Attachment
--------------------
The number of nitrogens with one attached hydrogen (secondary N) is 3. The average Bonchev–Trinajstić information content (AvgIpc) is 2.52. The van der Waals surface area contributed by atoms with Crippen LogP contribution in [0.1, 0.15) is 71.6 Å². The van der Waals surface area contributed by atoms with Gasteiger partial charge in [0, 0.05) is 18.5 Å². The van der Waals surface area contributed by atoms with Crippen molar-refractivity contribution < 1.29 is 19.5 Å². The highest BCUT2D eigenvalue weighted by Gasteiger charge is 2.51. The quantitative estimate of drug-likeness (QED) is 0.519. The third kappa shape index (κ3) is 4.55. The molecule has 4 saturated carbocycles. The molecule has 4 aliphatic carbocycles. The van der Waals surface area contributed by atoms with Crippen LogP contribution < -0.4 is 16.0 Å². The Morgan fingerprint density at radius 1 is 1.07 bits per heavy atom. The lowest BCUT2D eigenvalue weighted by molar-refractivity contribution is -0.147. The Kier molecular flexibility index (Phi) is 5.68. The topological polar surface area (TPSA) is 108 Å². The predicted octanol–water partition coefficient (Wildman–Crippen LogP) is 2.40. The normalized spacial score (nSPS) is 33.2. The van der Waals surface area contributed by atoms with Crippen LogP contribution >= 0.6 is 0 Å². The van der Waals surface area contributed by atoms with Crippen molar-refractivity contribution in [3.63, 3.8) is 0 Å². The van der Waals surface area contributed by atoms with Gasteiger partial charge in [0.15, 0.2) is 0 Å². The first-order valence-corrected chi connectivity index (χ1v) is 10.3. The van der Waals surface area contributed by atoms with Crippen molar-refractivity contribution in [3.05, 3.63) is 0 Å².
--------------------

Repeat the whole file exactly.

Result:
The number of nitrogens with one attached hydrogen (secondary N) is 3. The average Bonchev–Trinajstić information content (AvgIpc) is 2.52. The van der Waals surface area contributed by atoms with Crippen LogP contribution in [0.1, 0.15) is 71.6 Å². The van der Waals surface area contributed by atoms with Gasteiger partial charge in [0, 0.05) is 18.5 Å². The van der Waals surface area contributed by atoms with Crippen molar-refractivity contribution < 1.29 is 19.5 Å². The highest BCUT2D eigenvalue weighted by Gasteiger charge is 2.51. The quantitative estimate of drug-likeness (QED) is 0.519. The third kappa shape index (κ3) is 4.55. The molecule has 4 saturated carbocycles. The molecule has 4 aliphatic carbocycles. The van der Waals surface area contributed by atoms with Crippen LogP contribution < -0.4 is 16.0 Å². The Morgan fingerprint density at radius 1 is 1.07 bits per heavy atom. The lowest BCUT2D eigenvalue weighted by molar-refractivity contribution is -0.147. The Kier molecular flexibility index (Phi) is 5.68. The topological polar surface area (TPSA) is 108 Å². The predicted octanol–water partition coefficient (Wildman–Crippen LogP) is 2.40. The normalized spacial score (nSPS) is 33.2. The van der Waals surface area contributed by atoms with Crippen LogP contribution >= 0.6 is 0 Å². The van der Waals surface area contributed by atoms with Crippen molar-refractivity contribution in [3.63, 3.8) is 0 Å². The van der Waals surface area contributed by atoms with Gasteiger partial charge in [0.15, 0.2) is 0 Å². The first-order valence-corrected chi connectivity index (χ1v) is 10.3. The van der Waals surface area contributed by atoms with Crippen molar-refractivity contribution in [3.05, 3.63) is 0 Å².